In the West, the Australian Green party recently signalled they are willing to lend their political muscle to Democrat moves to introduce open source preference legislation “where practicable”. Greens hold key parliamentary seats in several states where the Democrats are introducing the Bills, and are politically sympathetic to laws that challenge the power of big business. Somewhat ironically, a written statement issued through Microsoft's public relations firm said open source preference legislation limited choice. Lobbyists from the Washington-based Initiative for Software Choice have described the SA legislation as "hidden protectionism" that discriminated against US companies50. Funny then that even the US Department of Defense has begun to use Sun's StarOffice, the open source variant on Microsoft Office.51

In December 2003, the National Health Service, Britain's biggest employer, declared that it had ordered a trial of a Linux-based system from Sun Microsystems as part of a £2.3 billion computer modernisation plan. 'If this solution were to prove effective we could save the NHS and the taxpayer many millions of pounds while at the same time using rich and innovative software technology,' said Richard Granger, NHS IT director. Charles Andrews, Sun Microsystem's public sector head, said licence cost savings would come to tens of millions of pounds directly. 'And we won't force people to upgrade computers and technology on a 2-3 year cycle either. Customers can upgrade when they need to.52'

Head Office One Microsoft Way, Redmond, Washington 98052-6399 USA Tel: (425) 882-8080 Fax: (425) 936-7329 For all other office locations (including UK) see: WWW.MICROSOFT.COM/WORLDWIDE/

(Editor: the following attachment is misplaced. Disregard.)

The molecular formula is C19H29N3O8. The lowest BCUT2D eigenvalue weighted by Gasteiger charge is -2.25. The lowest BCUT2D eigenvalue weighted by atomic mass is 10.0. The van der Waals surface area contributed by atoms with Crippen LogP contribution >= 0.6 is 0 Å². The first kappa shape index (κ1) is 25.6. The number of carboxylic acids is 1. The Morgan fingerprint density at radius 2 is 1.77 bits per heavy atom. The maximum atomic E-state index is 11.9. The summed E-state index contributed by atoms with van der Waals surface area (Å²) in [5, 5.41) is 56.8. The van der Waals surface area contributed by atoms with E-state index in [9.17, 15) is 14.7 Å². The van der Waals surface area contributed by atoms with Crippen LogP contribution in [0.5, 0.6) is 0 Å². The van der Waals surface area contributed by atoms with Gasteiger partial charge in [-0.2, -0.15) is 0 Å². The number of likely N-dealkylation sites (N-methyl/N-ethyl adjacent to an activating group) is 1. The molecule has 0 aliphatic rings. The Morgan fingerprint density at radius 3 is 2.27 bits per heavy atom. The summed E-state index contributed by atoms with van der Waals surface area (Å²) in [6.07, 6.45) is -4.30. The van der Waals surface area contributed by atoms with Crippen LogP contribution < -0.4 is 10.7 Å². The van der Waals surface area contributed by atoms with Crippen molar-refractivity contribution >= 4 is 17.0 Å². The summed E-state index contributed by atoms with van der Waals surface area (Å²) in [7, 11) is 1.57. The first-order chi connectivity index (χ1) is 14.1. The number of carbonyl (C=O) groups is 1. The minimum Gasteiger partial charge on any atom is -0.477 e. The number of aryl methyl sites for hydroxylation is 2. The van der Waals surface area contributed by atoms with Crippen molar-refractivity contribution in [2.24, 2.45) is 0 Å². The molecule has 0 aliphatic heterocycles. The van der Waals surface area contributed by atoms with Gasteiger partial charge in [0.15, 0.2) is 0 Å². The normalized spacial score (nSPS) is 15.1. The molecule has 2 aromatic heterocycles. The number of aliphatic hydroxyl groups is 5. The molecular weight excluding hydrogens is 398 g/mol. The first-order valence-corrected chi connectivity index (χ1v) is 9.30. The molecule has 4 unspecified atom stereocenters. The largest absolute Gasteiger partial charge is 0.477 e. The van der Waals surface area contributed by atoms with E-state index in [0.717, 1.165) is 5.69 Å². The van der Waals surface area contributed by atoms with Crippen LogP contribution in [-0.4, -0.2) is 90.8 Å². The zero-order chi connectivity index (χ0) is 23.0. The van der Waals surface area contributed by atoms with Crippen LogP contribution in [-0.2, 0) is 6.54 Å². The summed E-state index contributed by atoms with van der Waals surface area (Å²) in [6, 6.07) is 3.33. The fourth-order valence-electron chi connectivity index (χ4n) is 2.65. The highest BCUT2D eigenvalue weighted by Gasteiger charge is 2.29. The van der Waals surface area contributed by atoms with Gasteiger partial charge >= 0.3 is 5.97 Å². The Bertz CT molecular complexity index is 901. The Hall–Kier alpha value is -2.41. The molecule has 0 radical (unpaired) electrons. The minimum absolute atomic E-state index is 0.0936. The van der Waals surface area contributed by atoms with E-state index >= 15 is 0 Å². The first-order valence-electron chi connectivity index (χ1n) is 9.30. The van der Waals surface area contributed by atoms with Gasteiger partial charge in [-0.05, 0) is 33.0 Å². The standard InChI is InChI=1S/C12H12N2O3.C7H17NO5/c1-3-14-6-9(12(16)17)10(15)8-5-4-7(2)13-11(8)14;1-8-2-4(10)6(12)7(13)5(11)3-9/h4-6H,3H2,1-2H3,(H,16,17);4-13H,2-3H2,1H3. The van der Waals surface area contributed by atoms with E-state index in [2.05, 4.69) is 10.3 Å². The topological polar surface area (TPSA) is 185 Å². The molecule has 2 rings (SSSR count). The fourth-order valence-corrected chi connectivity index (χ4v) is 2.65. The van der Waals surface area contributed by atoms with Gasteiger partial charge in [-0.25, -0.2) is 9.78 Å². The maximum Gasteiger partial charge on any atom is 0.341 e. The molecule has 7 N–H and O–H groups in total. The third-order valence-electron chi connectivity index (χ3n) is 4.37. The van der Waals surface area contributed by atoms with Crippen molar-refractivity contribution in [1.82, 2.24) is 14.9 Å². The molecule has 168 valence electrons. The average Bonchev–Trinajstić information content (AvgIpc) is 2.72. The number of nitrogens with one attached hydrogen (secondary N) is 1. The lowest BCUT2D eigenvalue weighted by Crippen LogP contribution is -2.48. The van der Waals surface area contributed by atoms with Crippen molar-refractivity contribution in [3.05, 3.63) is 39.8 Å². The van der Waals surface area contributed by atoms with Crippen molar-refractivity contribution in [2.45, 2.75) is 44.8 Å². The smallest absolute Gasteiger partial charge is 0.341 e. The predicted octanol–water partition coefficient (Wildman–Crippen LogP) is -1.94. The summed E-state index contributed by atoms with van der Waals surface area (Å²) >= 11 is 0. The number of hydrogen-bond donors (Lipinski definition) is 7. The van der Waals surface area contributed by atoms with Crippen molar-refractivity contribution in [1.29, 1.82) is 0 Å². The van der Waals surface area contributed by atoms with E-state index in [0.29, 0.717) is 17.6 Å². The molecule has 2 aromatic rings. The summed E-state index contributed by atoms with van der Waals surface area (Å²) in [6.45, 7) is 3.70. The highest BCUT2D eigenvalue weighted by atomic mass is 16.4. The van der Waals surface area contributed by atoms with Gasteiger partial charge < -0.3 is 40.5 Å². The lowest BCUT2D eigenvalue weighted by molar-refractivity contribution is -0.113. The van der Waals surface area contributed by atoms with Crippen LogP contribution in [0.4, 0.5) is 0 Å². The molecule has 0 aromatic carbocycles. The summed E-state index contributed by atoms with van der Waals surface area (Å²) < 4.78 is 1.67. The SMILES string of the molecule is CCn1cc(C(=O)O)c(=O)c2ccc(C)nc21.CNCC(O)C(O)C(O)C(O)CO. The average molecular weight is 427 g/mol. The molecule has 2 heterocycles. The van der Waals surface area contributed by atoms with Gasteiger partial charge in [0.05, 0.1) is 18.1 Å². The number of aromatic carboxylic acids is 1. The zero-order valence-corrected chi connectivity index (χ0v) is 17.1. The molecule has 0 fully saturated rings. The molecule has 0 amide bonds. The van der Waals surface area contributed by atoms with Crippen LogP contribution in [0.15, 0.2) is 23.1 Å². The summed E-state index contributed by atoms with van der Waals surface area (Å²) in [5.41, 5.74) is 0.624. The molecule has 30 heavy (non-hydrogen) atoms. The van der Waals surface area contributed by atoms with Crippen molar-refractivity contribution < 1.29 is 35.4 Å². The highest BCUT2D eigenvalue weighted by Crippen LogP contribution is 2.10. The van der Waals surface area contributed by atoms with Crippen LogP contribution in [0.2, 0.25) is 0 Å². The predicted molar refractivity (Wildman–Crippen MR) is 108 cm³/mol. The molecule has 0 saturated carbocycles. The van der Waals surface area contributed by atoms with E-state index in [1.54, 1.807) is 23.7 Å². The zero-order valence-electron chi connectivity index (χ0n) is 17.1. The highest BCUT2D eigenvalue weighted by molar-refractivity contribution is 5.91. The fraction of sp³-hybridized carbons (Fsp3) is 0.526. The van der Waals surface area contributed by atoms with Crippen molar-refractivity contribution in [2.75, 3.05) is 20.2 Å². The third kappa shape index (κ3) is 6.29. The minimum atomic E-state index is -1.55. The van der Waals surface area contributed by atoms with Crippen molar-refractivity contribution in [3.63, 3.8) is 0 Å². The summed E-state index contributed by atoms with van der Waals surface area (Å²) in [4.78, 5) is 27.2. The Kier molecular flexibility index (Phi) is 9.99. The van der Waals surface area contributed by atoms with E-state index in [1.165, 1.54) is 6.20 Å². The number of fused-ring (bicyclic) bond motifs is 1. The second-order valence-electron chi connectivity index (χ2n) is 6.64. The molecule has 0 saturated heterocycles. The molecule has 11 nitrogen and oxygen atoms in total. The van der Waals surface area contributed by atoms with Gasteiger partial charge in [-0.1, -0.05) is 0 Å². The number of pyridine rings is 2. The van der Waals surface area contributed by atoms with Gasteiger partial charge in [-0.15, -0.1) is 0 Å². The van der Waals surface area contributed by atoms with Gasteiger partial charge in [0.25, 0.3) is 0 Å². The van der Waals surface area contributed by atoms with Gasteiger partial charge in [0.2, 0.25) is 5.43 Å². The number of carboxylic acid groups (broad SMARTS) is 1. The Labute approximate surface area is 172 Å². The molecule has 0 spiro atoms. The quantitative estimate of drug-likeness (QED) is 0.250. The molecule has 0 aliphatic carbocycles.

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References 31Microsoft Annual Report 2003, see: Viewed: 01.12.03 32'2003 and beyond,' Andrew Gygus, 23.02.03. See: Viewed: 11.12.03 33'2003 and beyond,' Andrew Gygus, 23.02.03. See: Viewed: 11.12.03 34Microsoft Annual Report 2003, see: Viewed: 01.12.03 35'2003 and beyond,' Andrew Gygus, 23.02.03. See: Viewed: 11.12.03 36Microsoft Annual Report 2002, p.10 37'2003 and beyond,' Andrew Gygus, 23.02.03. See: Viewed: 11.12.03 38'Microsoft runs search for a way to take over internet giant Google,' David Teather, The Guardian, 01.11.03. See:,2763,1075605,00.html. Viewed: 19.12.03 39Microsoft Annual Report 2003, see: Viewed: 01.12.03 40Microsoft Annual Report 2003, see: Viewed: 01.12.03 41'Free Software.' See: Viewed: 10.12.03 42Microsoft Annual Report 2002, p.32 43'Microsoft sticks to the facts on Linux,' 01.08.03. See: Viewed: 10.12.03 44'Halloween Document I (Version 1.14).' See: Viewed: 19.12.03. 45'Halloween Document II (Version 1.4).' See: Viewed: 19.12.03. 46'2003 and beyond,' Andrew Gygus, 23.02.03. See: Viewed: 11.12.03 47'Microsoft rivals plan pro-Linux lobbying,' Seattle Times, 09.08.03. See: Viewed: 11.12.03 48'China to view Windows code,' Ken Gao, 28.02.03, ZDNet China. See: Viewed: 10.12.03 49'Brazil leans away from Microsoft,' Alan Clendenning, 16.10,03. See: Viewed: 10.12.03 50'Greens battle Microsoft,' Simon Hayes, 29.07.03. See:,7208,6827248%5e15306%5e%5enbv%5e,00.html. Viewed: 03.12.03 51'Microsoft to schools: Give us your lunch money!' Damien Cave, 10.07.03. See: Viewed: 04.11.03 52'NHS may ditch Microsoft on costs,' Faisal Islam, 07.12.03, The Observer. See:,2763,1101387,00.html. Viewed: 19.12.03